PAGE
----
Six Hundred Thousand Years
A province as large as Ontario poses significant challenges to anyone trying to get a handle on the policy landscape for mental health and addictions. Nevertheless, it’s an honour to have an opportunity to contribute to Qualaxia, and over the course of my next few blogs, I hope to offer an overview of some of the key documents informing the Ontario context.
But before that, I’d like to give Qualaxia stakeholders a sense of the impact that mental health and addictions issues have on Ontarians’ health. The recently released Opening Eyes, Opening Minds – The Ontario Burden of Mental Illness Report offers a good place to start. Co-developed by the Institute for Clinical Evaluative Studies and Public Health Ontario, and released in 2012, Opening Eyes, Opening Minds provides some key findings about the burden that mental health and addictions issues place on the shoulders of Ontarians. They are, needless to say, eye-opening.
Of course, some who focus on the area of mental health and addictions – like service providers, for example – might not find the findings startling. But I suspect the average person would be surprised to know that mental health and addictions issues place a burden on Ontarians that’s more than one and a half times greater than that of cancers—and seven times greater than that of infectious diseases.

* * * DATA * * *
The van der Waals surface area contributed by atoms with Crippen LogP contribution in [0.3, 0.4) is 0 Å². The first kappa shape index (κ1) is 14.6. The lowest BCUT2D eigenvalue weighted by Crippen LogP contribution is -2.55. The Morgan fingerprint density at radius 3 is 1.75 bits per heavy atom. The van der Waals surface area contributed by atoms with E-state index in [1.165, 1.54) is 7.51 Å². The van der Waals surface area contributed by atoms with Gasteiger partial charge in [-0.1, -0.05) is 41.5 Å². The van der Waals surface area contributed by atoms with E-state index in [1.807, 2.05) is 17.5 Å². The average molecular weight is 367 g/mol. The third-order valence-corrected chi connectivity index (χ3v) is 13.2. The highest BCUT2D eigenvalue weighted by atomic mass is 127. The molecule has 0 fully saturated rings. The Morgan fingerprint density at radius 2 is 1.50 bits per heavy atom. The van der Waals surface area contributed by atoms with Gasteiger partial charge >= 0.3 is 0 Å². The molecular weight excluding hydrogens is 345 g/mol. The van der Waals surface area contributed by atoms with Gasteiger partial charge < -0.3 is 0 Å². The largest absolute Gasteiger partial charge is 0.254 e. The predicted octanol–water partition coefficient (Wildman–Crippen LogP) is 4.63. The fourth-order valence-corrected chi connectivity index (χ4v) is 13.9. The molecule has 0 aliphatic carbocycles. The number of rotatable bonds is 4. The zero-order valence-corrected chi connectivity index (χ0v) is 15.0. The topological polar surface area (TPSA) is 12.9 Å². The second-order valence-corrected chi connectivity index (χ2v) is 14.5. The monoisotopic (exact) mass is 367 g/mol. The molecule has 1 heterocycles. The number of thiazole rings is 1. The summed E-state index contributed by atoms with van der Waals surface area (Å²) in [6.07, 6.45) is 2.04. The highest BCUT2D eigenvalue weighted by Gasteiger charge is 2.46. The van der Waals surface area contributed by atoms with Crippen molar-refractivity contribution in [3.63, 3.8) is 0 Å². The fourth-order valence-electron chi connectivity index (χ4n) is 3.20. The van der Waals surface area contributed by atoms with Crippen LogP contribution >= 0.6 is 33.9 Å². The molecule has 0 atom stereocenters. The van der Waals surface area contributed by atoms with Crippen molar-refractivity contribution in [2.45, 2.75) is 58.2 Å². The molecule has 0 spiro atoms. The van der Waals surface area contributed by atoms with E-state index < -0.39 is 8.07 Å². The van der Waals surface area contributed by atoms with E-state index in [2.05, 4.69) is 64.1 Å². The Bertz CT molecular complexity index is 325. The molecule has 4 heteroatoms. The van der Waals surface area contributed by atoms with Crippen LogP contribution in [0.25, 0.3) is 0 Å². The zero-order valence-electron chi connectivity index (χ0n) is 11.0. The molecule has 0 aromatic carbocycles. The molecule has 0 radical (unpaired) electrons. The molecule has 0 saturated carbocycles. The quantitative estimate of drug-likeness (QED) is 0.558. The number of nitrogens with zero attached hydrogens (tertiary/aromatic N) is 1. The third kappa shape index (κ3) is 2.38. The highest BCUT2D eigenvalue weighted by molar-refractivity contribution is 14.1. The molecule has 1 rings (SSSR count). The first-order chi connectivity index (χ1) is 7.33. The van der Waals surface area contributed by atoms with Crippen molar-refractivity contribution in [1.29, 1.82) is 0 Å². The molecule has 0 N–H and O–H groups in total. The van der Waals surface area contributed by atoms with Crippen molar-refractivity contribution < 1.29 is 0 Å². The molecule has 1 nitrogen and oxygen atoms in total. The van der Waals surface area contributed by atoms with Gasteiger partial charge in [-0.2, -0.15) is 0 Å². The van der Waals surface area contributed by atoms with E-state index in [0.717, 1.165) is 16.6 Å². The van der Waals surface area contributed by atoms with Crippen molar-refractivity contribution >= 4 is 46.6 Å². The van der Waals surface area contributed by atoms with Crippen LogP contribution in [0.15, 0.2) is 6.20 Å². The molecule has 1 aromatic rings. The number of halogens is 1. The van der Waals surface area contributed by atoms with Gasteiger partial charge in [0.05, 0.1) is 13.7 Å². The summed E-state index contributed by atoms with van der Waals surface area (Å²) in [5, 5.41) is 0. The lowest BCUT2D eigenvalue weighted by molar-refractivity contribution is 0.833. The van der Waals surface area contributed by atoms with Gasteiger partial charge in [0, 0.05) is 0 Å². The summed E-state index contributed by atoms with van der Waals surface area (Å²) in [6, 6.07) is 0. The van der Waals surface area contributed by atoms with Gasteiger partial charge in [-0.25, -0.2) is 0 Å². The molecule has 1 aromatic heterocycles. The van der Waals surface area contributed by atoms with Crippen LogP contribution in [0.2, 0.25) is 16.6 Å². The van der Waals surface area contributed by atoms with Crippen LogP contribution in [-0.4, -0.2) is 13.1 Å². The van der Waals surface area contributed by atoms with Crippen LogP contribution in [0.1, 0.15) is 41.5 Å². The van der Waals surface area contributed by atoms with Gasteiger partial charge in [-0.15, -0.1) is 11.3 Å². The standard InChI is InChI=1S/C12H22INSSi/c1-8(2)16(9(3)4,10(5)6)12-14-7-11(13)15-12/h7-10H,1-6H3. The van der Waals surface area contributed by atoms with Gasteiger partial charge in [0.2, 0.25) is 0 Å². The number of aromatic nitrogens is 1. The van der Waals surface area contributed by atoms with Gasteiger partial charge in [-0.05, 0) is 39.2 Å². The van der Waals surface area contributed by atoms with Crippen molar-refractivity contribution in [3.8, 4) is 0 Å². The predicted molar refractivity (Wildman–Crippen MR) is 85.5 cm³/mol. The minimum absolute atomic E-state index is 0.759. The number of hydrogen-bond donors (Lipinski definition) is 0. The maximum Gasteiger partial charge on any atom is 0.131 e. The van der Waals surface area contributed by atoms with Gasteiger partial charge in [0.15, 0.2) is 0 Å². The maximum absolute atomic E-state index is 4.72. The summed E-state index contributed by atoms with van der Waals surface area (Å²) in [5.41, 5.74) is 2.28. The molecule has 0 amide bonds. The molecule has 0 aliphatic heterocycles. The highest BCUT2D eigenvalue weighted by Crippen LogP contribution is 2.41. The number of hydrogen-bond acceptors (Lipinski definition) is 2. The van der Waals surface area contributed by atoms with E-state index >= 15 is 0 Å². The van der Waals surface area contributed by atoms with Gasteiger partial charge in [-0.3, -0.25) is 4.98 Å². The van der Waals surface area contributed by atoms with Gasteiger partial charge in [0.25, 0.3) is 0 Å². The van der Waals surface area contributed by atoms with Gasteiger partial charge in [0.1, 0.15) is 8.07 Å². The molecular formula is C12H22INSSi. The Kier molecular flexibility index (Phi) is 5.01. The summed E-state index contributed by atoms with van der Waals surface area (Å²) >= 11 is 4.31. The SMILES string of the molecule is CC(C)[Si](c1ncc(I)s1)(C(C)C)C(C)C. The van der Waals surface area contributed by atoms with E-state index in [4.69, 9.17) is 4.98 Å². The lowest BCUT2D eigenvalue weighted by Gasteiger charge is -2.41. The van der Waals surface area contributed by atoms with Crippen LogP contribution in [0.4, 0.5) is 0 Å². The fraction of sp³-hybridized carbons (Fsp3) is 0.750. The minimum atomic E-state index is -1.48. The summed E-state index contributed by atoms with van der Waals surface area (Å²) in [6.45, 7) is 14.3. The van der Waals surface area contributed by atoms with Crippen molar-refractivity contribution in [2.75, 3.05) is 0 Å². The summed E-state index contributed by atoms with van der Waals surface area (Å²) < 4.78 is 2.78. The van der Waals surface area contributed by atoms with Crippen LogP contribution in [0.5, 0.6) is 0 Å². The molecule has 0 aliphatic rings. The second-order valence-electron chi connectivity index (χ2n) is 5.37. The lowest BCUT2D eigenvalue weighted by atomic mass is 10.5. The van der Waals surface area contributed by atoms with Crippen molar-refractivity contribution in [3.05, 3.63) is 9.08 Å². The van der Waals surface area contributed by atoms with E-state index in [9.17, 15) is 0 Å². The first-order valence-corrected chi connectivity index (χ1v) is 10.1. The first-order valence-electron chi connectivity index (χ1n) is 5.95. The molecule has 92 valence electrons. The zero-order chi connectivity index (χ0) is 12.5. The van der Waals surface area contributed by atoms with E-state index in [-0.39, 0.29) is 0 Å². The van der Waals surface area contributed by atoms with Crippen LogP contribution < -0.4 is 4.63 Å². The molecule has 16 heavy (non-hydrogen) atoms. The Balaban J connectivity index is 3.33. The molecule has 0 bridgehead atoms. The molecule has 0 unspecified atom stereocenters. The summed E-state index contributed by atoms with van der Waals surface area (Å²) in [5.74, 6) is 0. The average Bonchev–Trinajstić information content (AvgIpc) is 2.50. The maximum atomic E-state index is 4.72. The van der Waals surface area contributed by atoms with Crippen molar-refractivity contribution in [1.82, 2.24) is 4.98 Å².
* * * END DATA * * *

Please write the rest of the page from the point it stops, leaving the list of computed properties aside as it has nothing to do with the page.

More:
The report looked at nine mental illnesses and addictions in total. Depression leads in terms of the burden it places on Ontarians. It’s followed by bipolar disorder, then alcohol use disorders, social phobia, schizophrenia, panic disorder, agoraphobia, cocaine use disorders, and prescription opioid misuse.
Perhaps most startling of all, though, is a statistic—600,000. That’s the number of years lost to mental health and addictions issues in Ontario. (These are health-adjusted life years, which total the years lost because of premature death and the years of reduced life functioning.)
There are other, more detailed findings, and you can read EENet’s summary of the report (as well as the full report) here.
In my next few blogs, I’ll aim to point readers towards some of the key, recent documents – policy and otherwise – that aim to address the health of Ontarians. In the meantime, a question for Qualaxia’s non-Ontario stakeholders: how do these findings square with your province’s experiences of the burden that mental health and addictions issues has? Please let us know in the comments section below.